If I was the buyer I would politely call or email the seller and say " Hey I feel funny about the misunderstanding with the joint. I know you did not mean any harm. I am out 25 to make the shaft work. It ain't much money, do you want to contribute to the repair/ thread alteration? it would make me feel better if you did contribute"

I think you would be pleasantly surprised by a couple dollar donation to the repair. I know 10 bucks to make a customer happy and keep the peace is not unreasonable and I would ship the few dollars and be done with the whole issue if I was the seller.

To the original poster I wish you all the best and know this is a sore spot with you and I hope the seller ships the cash for the repair/alteration and both parties can look back on the deal with no hard feelings.

KD

This is pure BS. Where did your Law degree come from?

In law, the seller misrepresented his product. The seller represented his cue as one with a 3/8x10 joint...it was not. He could have avoided this by providing no description at all, and selling "as is", but he gave the technical specifications of the product, and did so in error. The cue was not as described.

I believe that this was an innocent mistake, one which I admit to have making in the past myself. Some pins, especially the G-10 ones and the big-nose 3/8x10 pins can be really hard to differentiate between. One of the best investments a seller can make is a cheap set of JPs in all sizes, or a set of lathe drive pins.

It is not the fact that a seller makes a mistake that is so bad, it is the way they handle it. Would the seller be satisfied if the reverse situation had happened to him?

Joe

BTW, E&O Insurance is not "in law", it is "in insurance":
Errors and omissions insurance:
Errors and omissions (E&O) insurance, which may exclude negligent acts other than errors and omissions ("mistakes"), is most often used by consultants and brokers and agents of various sorts, including notaries public, real estate brokers, insurance agents themselves, appraisers, management consultants and information technology service providers (there are specific E&O policies for software developers, website developers, etc.), architects, landscape architects, engineers, attorneys, third-party business administrators, quality control specialists, nondestructive testing analysts, and many others. A mistake which causes financial harm to another can occur in almost any transaction in many professions.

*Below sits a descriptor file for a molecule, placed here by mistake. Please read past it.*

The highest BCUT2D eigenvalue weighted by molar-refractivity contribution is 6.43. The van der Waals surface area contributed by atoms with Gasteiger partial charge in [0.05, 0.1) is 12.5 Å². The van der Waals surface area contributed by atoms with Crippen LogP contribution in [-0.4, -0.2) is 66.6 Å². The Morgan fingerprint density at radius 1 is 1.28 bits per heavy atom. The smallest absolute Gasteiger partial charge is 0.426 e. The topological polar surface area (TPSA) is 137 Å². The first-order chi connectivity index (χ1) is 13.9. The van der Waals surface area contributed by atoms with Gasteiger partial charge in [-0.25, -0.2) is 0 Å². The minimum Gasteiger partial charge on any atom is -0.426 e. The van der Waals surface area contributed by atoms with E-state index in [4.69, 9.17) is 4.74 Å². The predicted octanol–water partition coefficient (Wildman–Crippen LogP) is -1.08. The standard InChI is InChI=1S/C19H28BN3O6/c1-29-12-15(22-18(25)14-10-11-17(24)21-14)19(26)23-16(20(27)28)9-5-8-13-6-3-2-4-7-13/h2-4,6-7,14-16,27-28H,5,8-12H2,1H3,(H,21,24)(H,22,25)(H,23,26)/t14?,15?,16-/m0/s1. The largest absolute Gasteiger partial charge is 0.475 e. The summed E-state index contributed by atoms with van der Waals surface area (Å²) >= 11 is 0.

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warfdiesel

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Yea because you havent been cussing me right?

I never cussed you or called you names. Sure my post said shit in it. But you act as if I went on a profanity laced tirade.

But anyway I guess I can stoop to your childish ways.

I'm right and wrong. What you gonna do about it? Nana nana boo boo!!
 

cueaddicts

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E&O insurance...for individuals selling used pool cues.....roflmao. :)

Seriously, there are many people on here trying to sell cues, etc. Some simply don't know that much about the specs of their wares. Should they know? Yes, sure....but the world is not perfect. So, it's the responsibility of the buyer to ask questions. Ask about technical specs, ask whether returns are accepted if somethig is wrongly described, ask whether the seller guarantees your satisfaction, ask for references, etc. Buyers should not assume anything. Caveat emptor, people...and that has always been the case. This is not rocket science.

Imo, this drama is uneccessary, especially without links to the item/seller in question, so the audience can see how the item was sold.

Again, this seller **should** offer a refund of the cue because it wasn't advertised correctly. The buyer probably jumped the gun on ordering the shaft. Proper communication might have steered this to a successful ending (maybe seller agreeing to pay for mod of the shaft/plug and retap for proper thread). The audience here isn't privy to all the communications to get the full picture.

Sad that this seems to drag on and on...really folks. :(
 
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cuesblues

cue accumulator
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E&O insurance...for individuals selling used pool cues.....roflmao. :)


(

That would settle this issue, as long as the deductible isn't too high.

Response to private message:

"you're in good hands with Allstate"


This pin issue is a classic example of why there needs to be a cue & case aptitude
test, in order to obtain access to the WFS section.
For instance the seller on this deal should be ordered to do 8-hours of joint protector training before he can sell another cue on AZ.
In addition, professional sales training is highly recommended
 

rustysregular10

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Im done here. Its no use talking to you people. None of you know the real story but its ok you dont need to. I guess youre all just way too quick to jump to conclusions. Like i said before, i know without a shadow of a doubt that none of youhave researched every cue youve sold. And if you say you have then you are a liar plain and simple. There is no hope for you people.